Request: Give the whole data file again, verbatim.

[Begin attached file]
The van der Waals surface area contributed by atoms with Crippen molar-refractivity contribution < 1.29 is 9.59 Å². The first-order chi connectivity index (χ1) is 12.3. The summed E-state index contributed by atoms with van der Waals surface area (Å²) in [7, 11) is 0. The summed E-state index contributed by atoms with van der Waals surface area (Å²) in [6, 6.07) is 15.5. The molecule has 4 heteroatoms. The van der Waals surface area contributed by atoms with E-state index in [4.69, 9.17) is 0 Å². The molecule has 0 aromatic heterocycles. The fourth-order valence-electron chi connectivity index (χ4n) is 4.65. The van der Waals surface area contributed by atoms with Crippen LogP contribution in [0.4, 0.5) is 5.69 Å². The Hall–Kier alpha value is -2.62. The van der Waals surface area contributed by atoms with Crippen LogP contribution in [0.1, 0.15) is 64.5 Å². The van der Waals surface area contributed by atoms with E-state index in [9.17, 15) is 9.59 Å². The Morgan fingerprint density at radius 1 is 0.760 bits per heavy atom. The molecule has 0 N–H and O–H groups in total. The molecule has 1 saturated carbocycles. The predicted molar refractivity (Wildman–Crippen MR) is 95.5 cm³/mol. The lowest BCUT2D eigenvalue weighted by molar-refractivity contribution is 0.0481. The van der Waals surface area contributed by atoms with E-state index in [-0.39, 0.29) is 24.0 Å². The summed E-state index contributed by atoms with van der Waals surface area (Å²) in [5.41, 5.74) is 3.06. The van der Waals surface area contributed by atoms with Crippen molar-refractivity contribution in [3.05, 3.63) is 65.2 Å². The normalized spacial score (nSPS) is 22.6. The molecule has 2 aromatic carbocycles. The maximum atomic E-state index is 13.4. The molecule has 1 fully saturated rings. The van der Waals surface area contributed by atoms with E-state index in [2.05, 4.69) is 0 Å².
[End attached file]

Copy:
The van der Waals surface area contributed by atoms with Crippen molar-refractivity contribution < 1.29 is 9.59 Å². The first-order chi connectivity index (χ1) is 12.3. The summed E-state index contributed by atoms with van der Waals surface area (Å²) in [7, 11) is 0. The summed E-state index contributed by atoms with van der Waals surface area (Å²) in [6, 6.07) is 15.5. The molecule has 4 heteroatoms. The van der Waals surface area contributed by atoms with E-state index in [4.69, 9.17) is 0 Å². The molecule has 0 aromatic heterocycles. The fourth-order valence-electron chi connectivity index (χ4n) is 4.65. The van der Waals surface area contributed by atoms with Crippen LogP contribution in [0.4, 0.5) is 5.69 Å². The Hall–Kier alpha value is -2.62. The van der Waals surface area contributed by atoms with Crippen LogP contribution in [0.1, 0.15) is 64.5 Å². The van der Waals surface area contributed by atoms with E-state index in [9.17, 15) is 9.59 Å². The Morgan fingerprint density at radius 1 is 0.760 bits per heavy atom. The molecule has 0 N–H and O–H groups in total. The molecule has 1 saturated carbocycles. The predicted molar refractivity (Wildman–Crippen MR) is 95.5 cm³/mol. The lowest BCUT2D eigenvalue weighted by molar-refractivity contribution is 0.0481. The van der Waals surface area contributed by atoms with E-state index in [-0.39, 0.29) is 24.0 Å². The summed E-state index contributed by atoms with van der Waals surface area (Å²) in [5.41, 5.74) is 3.06. The van der Waals surface area contributed by atoms with Crippen molar-refractivity contribution in [3.05, 3.63) is 65.2 Å². The normalized spacial score (nSPS) is 22.6. The molecule has 2 aromatic carbocycles. The maximum atomic E-state index is 13.4. The molecule has 1 fully saturated rings. The van der Waals surface area contributed by atoms with E-state index in [2.05, 4.69) is 0 Å².